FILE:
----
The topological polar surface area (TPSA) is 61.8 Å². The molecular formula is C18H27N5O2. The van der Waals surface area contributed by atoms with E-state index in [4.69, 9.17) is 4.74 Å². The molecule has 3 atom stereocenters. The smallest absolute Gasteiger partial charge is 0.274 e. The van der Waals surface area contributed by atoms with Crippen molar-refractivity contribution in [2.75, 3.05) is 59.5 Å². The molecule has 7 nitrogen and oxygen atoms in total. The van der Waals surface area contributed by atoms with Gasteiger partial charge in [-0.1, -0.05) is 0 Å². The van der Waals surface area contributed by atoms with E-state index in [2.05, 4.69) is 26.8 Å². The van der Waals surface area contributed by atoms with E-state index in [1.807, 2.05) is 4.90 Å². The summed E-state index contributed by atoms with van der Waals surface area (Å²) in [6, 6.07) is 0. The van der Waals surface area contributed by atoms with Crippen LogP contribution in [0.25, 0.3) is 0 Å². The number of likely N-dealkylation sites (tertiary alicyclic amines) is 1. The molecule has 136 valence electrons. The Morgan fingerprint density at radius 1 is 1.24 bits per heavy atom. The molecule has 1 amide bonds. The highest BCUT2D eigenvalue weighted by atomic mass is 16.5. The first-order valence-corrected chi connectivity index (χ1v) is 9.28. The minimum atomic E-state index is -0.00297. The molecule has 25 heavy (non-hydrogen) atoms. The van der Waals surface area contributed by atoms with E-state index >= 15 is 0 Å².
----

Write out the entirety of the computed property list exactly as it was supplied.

The topological polar surface area (TPSA) is 61.8 Å². The molecular formula is C18H27N5O2. The van der Waals surface area contributed by atoms with E-state index in [4.69, 9.17) is 4.74 Å². The molecule has 3 atom stereocenters. The smallest absolute Gasteiger partial charge is 0.274 e. The van der Waals surface area contributed by atoms with Crippen molar-refractivity contribution in [2.75, 3.05) is 59.5 Å². The molecule has 7 nitrogen and oxygen atoms in total. The van der Waals surface area contributed by atoms with Gasteiger partial charge in [-0.1, -0.05) is 0 Å². The van der Waals surface area contributed by atoms with E-state index in [2.05, 4.69) is 26.8 Å². The van der Waals surface area contributed by atoms with E-state index in [1.807, 2.05) is 4.90 Å². The summed E-state index contributed by atoms with van der Waals surface area (Å²) in [6, 6.07) is 0. The van der Waals surface area contributed by atoms with Crippen LogP contribution in [0.25, 0.3) is 0 Å². The number of likely N-dealkylation sites (tertiary alicyclic amines) is 1. The molecule has 136 valence electrons. The Morgan fingerprint density at radius 1 is 1.24 bits per heavy atom. The molecule has 1 amide bonds. The highest BCUT2D eigenvalue weighted by atomic mass is 16.5. The first-order valence-corrected chi connectivity index (χ1v) is 9.28. The minimum atomic E-state index is -0.00297. The molecule has 25 heavy (non-hydrogen) atoms. The van der Waals surface area contributed by atoms with E-state index >= 15 is 0 Å².